Looking at the graph, we can see that when 𝑑 is equal to one, 𝑁 is equal to 100. Substituting those values in, we get that 100 is equal to 80 times π‘Ž to the power of one. We chose to look at when 𝑑 is equal to one because we know that π‘Ž to the power of one is π‘Ž. And so we get a nice, simple equation: 100 is equal to 80 times π‘Ž. And so π‘Ž is equal to 100 over 80 or five over four or 1.25. As a result, the equation of this graph in the form we’re looking for is 𝑁 equals 80 times 1.25 to the power of 𝑑.

And we can notice straight away that this is option E. And so option E certainly does describe the shown graph. So we know that option E is correct. Let’s see which other options are equivalent to option E.

So we can work our way up and try option D. We have 𝑁 equals 80 times 𝑒 to the power of ln 1.25 times 𝑑. And our plan is to write it in the form 𝑁 equals 𝐢 times π‘Ž to the power of 𝑑 and see if we get the same thing as in option E, which we know is correct.

We can use one of our power laws here to write this as 80 times 𝑒 to the power of ln 1.25 to the power of 𝑑. And this is because π‘Ž to the power of π‘š to the power of 𝑛 is equal to π‘Ž to the power of π‘š times 𝑛. And so we see we have it in this form basically: 𝐢 is 80 and π‘Ž is 𝑒 to the power of ln 1.25, but of course we can simplify this 𝑒 to the power of ln 1.25.

𝑒 to the power of ln 1.25 is just 1.25. This is because 𝑒 to the power of ln π‘₯; that is, 𝑒 to the power of the natural log of π‘₯, is equal to π‘₯. That is true for any value of π‘₯. And so it’s certainly true for π‘₯ equals 1.25. We can see now that this is the same as we have in E, which we know is correct; it does describe the graph shown. D is equivalent to E. And so D also will describe the shown graph.

So D and E describe the shown graph. How about option C? We have that 𝑁 is equal to 80 times two to the power of ln two divided by ln 1.25 times 𝑑. We can use the same trick, which is to write 𝑁 equals 80 times two to the power of ln two over ln 1.25 to the power of 𝑑.

So π‘Ž is two to the power of ln two over ln 1.25. Can we simplify this? We can use the fact that ln π‘₯ over ln 𝑦 is log base 𝑦 of π‘₯; in fact, this holds for any logarithm, not just the natural logarithm ln. And so the exponent of our base so to speak ln two over ln 1.25 is log base 1.25 of two. And so we have that 𝑁 is 80 times two to the power of log base 1.25 of two to the power of 𝑑.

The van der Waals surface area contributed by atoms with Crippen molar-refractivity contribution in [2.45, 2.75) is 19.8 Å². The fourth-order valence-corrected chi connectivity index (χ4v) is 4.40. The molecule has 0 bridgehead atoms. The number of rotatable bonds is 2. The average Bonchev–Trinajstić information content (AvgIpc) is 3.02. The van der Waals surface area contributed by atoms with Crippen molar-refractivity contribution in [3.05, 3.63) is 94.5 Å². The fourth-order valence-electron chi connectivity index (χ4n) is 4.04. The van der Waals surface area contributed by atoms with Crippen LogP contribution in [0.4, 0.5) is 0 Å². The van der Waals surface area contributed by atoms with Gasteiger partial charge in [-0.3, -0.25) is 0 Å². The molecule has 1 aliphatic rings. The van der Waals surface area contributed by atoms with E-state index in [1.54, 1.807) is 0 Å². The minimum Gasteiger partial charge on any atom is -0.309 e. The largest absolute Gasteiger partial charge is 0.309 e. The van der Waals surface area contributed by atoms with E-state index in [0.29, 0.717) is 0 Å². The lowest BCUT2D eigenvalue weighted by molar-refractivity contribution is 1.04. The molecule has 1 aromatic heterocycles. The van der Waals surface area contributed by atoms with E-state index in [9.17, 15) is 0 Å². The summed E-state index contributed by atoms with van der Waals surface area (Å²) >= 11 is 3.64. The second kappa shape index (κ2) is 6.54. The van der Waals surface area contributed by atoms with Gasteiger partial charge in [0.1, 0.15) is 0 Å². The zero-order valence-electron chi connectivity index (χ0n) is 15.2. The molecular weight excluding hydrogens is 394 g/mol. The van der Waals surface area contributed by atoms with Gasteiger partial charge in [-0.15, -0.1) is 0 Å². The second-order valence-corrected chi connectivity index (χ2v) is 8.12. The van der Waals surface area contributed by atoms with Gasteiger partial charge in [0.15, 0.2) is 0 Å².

Can we simplify our base further? Well, it’s not particularly obvious how to do this. If you enter this expression into a calculator, you get a number starting 8.611. Importantly, what you don’t get is 1.25. And so for option C, 𝑁 is not equal to 80 times 1.25 to the power of 𝑑, which is the equation which describes our graph.

Therefore, without looking at the other options, it looks like our answer is C. 𝑁 equals 80 times two to the power of ln two over ln 1.25 times 𝑑 is our odd one out. But of course, it makes sense to check the remaining options. So next, let’s check B.

The first thing we do is to use one of our exponent laws. So now we have 80 times something to the power of 𝑑. Let’s see if we can simplify that something. We can simplify this exponent by doing something similar to what we did in option C. ln 1.25 over ln two is a log base two of 1.25. Now, we have something similar to what we had in option C. We have 80 times two to the power of log base two of 1.25 to the power of 𝑑.

But unlike when we had two to the power of log base 1.25 of two, we can simplify what we have here further. For any base 𝑏, 𝑏 to the power of log base 𝑏 of π‘Ž is equal to π‘Ž. And so certainly, two to the power of log base two of 1.25 is 1.25. And so we get that 𝑁 is equal to 80 times 1.25 to the power of 𝑑. This is of course equivalent to options D and E. And so obviously, B is not our answer.

Finally, for option A, we can actually see that this is the second line of working when we were working out option B. And so this is obviously equivalent to option B and therefore equivalent to options D and E as well. So there we have it although they are written in different ways. Options A, B, D, and E are actually equivalent. And only option C does not describe the shown graph.